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Package Transfers Between Drones May Happen Soon

Imagine a world where the skies are buzzing with drones, carrying delivery items to be sent directly to our doors.

A look into how courier services could soon become automated by unmanned vehicles has been revealed by IBM in their recent patent.

![IBM Drone Patent](/content/images/2017/05/IBM-Drone.jpg)

To extend the range of delivery drones and prevent packages from being pilfered, the technology giant patented a system under the license US Patent No. 9,561,852 that may allow drones to make mid-air transfers to one another.

Inventors at IBM developed this system using their supply chain expertise to allow precise services using drones (i.e. delivering packages from a warehouse to a customer’s home).

“Drones have the potential to change the way businesses operate and by leveraging machine learning, drones could change ecommerce,” said Sarbajit Rakshit, IBM Master Inventor and co-inventor on the patent.

While a number of companies have been working on almost similar package deliver systems for drones, this announcement seems to give IBM an advantage.

Inventors at IBM developed this system using their supply chain expertise to allow precise services using drones (i.e. delivering packages from a warehouse to a customer’s home).

“Drones have the potential to change the way businesses operate and by leveraging machine learning, drones could change ecommerce,” said Sarbajit Rakshit, IBM Master Inventor and co-inventor on the patent.

While a number of companies have been working on almost similar package deliver systems for drones, this announcement seems to give IBM an advantage.

What’s in the IBM drone system?

The system requires two connected drones from the shipper and the receiver that are operating autonomously under a single cloud-linked computer system. Each drone has the following features:

  • A movable guide plate on the bellies to hold the package
  • The retractable pole is tipped with an electromagnetic coupling device
  • The top has an arm on a pivot with a docking mechanism

The drones would attach for the mid-air transfer.

How does it work?

  1. Customer order an item and the warehouse ships it to them via drone.
  2. The customer will have to dispatch their own drone to receive the package mid-air at some point in between the two locations.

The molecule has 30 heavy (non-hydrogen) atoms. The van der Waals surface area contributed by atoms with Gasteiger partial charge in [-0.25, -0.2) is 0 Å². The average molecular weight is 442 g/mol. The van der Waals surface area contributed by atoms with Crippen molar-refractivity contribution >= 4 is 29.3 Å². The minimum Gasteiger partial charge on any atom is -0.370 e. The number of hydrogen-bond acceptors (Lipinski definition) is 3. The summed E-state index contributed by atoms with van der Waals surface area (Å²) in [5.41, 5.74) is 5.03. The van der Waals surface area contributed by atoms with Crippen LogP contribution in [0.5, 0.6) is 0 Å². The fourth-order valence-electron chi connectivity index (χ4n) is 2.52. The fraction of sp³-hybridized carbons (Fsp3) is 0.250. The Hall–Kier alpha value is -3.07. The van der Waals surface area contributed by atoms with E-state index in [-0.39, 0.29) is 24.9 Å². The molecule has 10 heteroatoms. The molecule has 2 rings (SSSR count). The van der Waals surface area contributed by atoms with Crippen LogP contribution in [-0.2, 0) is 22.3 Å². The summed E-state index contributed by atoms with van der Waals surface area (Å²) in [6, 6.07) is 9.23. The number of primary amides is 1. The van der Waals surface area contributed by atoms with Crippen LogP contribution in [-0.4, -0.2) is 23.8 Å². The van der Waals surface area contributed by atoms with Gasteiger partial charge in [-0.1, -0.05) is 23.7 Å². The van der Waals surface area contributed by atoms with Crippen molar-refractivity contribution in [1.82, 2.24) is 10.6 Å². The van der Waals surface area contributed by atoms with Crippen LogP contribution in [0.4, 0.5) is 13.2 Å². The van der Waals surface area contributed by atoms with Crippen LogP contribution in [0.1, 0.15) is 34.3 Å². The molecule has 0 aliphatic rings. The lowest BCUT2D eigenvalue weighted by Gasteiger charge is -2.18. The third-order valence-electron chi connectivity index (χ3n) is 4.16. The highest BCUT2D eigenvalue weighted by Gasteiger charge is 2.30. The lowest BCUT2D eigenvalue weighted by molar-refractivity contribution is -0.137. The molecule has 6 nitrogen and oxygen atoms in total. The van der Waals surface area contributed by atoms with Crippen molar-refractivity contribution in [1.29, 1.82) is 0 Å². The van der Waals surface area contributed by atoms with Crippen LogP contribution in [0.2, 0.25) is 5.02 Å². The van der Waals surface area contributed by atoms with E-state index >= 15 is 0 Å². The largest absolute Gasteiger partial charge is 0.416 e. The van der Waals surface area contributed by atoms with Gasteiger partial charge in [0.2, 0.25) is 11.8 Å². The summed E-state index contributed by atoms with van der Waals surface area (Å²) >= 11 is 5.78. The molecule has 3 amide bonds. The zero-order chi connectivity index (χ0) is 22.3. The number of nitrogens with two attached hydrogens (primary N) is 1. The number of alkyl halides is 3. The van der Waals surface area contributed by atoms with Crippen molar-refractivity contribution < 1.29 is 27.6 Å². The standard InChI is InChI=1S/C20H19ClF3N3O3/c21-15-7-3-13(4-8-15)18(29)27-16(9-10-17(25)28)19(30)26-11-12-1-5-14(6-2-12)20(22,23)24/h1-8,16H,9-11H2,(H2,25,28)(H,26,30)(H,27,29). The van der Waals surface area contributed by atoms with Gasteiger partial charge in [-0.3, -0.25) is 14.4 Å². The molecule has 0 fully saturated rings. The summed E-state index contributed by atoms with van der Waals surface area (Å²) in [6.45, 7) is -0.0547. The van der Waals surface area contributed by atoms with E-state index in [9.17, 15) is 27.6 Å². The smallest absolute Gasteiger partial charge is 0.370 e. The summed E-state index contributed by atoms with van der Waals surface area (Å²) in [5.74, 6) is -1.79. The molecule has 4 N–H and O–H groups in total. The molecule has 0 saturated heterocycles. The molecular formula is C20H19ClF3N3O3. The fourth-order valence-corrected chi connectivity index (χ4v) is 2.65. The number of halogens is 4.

3. When the drones meet, the shipper’s device lowers the parcel and it is received by the customer’s device by extending both their top arms to magnetically connect and secure the transfer.
  4. The two aircrafts tilt in synchronization to transfer the package.
  5. Once the package is transferred securely, the two drones undock and return to their respective bases.

The exchange points, relayed by satellite could make drone delivery even more efficient. Image from IBM

Can this be done by today’s drones? Not yet, as most unmanned air vehicles on the market still have limitations. What we know so far is that the drone industry seems to be performing well.

Research by Gartner revealed that almost 3 million personal and commercial drones will be shipped this year. Thus, it’s not surprising that big tech companies, such as IBM and Samsung, are working closely to produce the most world-changing unmanned air vehicles.

![](/content/images/2017/05/Samsung_Circle_Drone_1.jpg)

The Korean tech company also hit the news for a patent request that describes a ducted fan style drone that is powered by a single large propeller. Unlike most quadcopters, this flat flying device doesn’t instantly break off or bend beyond usability on impact.

Unlike the IBM patent, Samsung’s drone seems to be targeting the travel and leisure industries. Their patented device comes with a forward-facing camera that opens up the possibility of a completely immersive flight through Gear VR that works well with their powered-up new handset. The Galaxy S8 boasting many premium specifications – 64-bit octa core processor, 4GB RAM, Bluetooth 5.0, and edge-to-edge display – that are perfect for viewing graphic-intensive VR environments. This technology has the potential to enhance how we travel in the future through virtual vacations without leaving the home.

Likewise, IBM’s drone patent also aims to enhance packaging and courier services, especially in reaching remote locations quickly.

Rakshit explained, “Our inventor team is focused on improving how the most valuable cargo is delivered globally. This could create opportunities such as managing drones to deliver postal packages and medicine in developing countries via the most direct route.”

Written by Aleah Kris for DroneTrest.com

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